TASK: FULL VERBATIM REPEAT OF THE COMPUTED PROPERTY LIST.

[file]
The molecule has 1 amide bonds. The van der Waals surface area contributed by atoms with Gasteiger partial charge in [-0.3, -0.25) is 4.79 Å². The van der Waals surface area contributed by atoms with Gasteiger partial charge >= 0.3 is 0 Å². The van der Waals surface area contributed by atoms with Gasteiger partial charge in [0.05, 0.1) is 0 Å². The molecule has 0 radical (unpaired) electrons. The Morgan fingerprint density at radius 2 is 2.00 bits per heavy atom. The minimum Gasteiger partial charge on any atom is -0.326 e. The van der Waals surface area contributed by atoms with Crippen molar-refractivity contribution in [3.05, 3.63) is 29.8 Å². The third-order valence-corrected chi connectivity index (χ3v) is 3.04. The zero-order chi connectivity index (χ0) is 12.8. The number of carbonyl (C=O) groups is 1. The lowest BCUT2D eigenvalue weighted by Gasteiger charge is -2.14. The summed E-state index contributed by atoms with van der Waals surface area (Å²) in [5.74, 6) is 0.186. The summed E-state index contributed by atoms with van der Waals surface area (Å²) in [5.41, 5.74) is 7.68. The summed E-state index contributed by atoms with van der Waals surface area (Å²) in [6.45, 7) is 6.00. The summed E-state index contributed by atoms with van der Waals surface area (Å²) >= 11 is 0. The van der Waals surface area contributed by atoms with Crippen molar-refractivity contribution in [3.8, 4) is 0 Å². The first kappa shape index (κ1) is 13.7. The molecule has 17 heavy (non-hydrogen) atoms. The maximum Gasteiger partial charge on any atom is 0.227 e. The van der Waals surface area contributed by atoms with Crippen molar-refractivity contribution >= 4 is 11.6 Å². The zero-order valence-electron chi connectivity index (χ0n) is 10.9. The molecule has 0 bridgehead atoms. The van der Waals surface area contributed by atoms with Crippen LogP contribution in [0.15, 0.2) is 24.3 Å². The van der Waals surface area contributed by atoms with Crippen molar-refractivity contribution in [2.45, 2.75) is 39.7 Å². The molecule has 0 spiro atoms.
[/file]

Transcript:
The molecule has 1 amide bonds. The van der Waals surface area contributed by atoms with Gasteiger partial charge in [-0.3, -0.25) is 4.79 Å². The van der Waals surface area contributed by atoms with Gasteiger partial charge >= 0.3 is 0 Å². The van der Waals surface area contributed by atoms with Gasteiger partial charge in [0.05, 0.1) is 0 Å². The molecule has 0 radical (unpaired) electrons. The Morgan fingerprint density at radius 2 is 2.00 bits per heavy atom. The minimum Gasteiger partial charge on any atom is -0.326 e. The van der Waals surface area contributed by atoms with Crippen molar-refractivity contribution in [3.05, 3.63) is 29.8 Å². The third-order valence-corrected chi connectivity index (χ3v) is 3.04. The zero-order chi connectivity index (χ0) is 12.8. The number of carbonyl (C=O) groups is 1. The lowest BCUT2D eigenvalue weighted by Gasteiger charge is -2.14. The summed E-state index contributed by atoms with van der Waals surface area (Å²) in [5.74, 6) is 0.186. The summed E-state index contributed by atoms with van der Waals surface area (Å²) in [5.41, 5.74) is 7.68. The summed E-state index contributed by atoms with van der Waals surface area (Å²) in [6.45, 7) is 6.00. The summed E-state index contributed by atoms with van der Waals surface area (Å²) >= 11 is 0. The van der Waals surface area contributed by atoms with Crippen molar-refractivity contribution in [3.8, 4) is 0 Å². The first kappa shape index (κ1) is 13.7. The molecule has 17 heavy (non-hydrogen) atoms. The maximum Gasteiger partial charge on any atom is 0.227 e. The van der Waals surface area contributed by atoms with Crippen molar-refractivity contribution >= 4 is 11.6 Å². The zero-order valence-electron chi connectivity index (χ0n) is 10.9. The molecule has 0 bridgehead atoms. The van der Waals surface area contributed by atoms with Crippen LogP contribution in [0.15, 0.2) is 24.3 Å². The van der Waals surface area contributed by atoms with Crippen molar-refractivity contribution in [2.45, 2.75) is 39.7 Å². The molecule has 0 spiro atoms.